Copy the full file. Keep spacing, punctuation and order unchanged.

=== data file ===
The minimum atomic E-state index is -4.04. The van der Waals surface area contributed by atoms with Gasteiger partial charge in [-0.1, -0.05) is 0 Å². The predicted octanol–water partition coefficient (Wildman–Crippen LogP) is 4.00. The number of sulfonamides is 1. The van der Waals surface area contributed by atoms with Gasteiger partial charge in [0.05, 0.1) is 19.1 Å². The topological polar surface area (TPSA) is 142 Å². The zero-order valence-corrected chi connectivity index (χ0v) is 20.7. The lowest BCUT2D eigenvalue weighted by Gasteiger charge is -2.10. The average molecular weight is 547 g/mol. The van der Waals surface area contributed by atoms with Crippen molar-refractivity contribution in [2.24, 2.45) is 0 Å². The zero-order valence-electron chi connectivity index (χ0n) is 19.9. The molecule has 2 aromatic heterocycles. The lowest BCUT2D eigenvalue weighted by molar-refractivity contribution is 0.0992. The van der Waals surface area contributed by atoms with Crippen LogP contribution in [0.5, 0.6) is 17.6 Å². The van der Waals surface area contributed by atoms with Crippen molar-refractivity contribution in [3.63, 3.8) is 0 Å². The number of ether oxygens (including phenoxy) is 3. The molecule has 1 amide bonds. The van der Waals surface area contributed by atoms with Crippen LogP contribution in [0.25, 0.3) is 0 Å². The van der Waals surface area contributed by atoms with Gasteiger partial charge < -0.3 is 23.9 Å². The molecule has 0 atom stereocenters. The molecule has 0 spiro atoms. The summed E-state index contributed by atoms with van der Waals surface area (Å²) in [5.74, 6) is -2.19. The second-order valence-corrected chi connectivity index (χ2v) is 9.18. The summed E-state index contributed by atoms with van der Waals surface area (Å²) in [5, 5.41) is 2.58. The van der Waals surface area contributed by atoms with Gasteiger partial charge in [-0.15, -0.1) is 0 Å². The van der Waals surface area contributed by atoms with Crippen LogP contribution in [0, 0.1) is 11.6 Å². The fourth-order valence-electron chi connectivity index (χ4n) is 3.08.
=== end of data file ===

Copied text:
The minimum atomic E-state index is -4.04. The van der Waals surface area contributed by atoms with Gasteiger partial charge in [-0.1, -0.05) is 0 Å². The predicted octanol–water partition coefficient (Wildman–Crippen LogP) is 4.00. The number of sulfonamides is 1. The van der Waals surface area contributed by atoms with Gasteiger partial charge in [0.05, 0.1) is 19.1 Å². The topological polar surface area (TPSA) is 142 Å². The zero-order valence-corrected chi connectivity index (χ0v) is 20.7. The lowest BCUT2D eigenvalue weighted by Gasteiger charge is -2.10. The average molecular weight is 547 g/mol. The van der Waals surface area contributed by atoms with Crippen molar-refractivity contribution in [2.24, 2.45) is 0 Å². The zero-order valence-electron chi connectivity index (χ0n) is 19.9. The molecule has 2 aromatic heterocycles. The lowest BCUT2D eigenvalue weighted by molar-refractivity contribution is 0.0992. The van der Waals surface area contributed by atoms with Crippen LogP contribution in [0.5, 0.6) is 17.6 Å². The van der Waals surface area contributed by atoms with Crippen molar-refractivity contribution in [3.63, 3.8) is 0 Å². The number of ether oxygens (including phenoxy) is 3. The molecule has 1 amide bonds. The van der Waals surface area contributed by atoms with Crippen LogP contribution in [0.25, 0.3) is 0 Å². The van der Waals surface area contributed by atoms with Gasteiger partial charge < -0.3 is 23.9 Å². The molecule has 0 atom stereocenters. The molecule has 0 spiro atoms. The summed E-state index contributed by atoms with van der Waals surface area (Å²) in [5.74, 6) is -2.19. The second-order valence-corrected chi connectivity index (χ2v) is 9.18. The summed E-state index contributed by atoms with van der Waals surface area (Å²) in [5, 5.41) is 2.58. The van der Waals surface area contributed by atoms with Gasteiger partial charge in [-0.15, -0.1) is 0 Å². The van der Waals surface area contributed by atoms with Crippen LogP contribution in [0, 0.1) is 11.6 Å². The fourth-order valence-electron chi connectivity index (χ4n) is 3.08.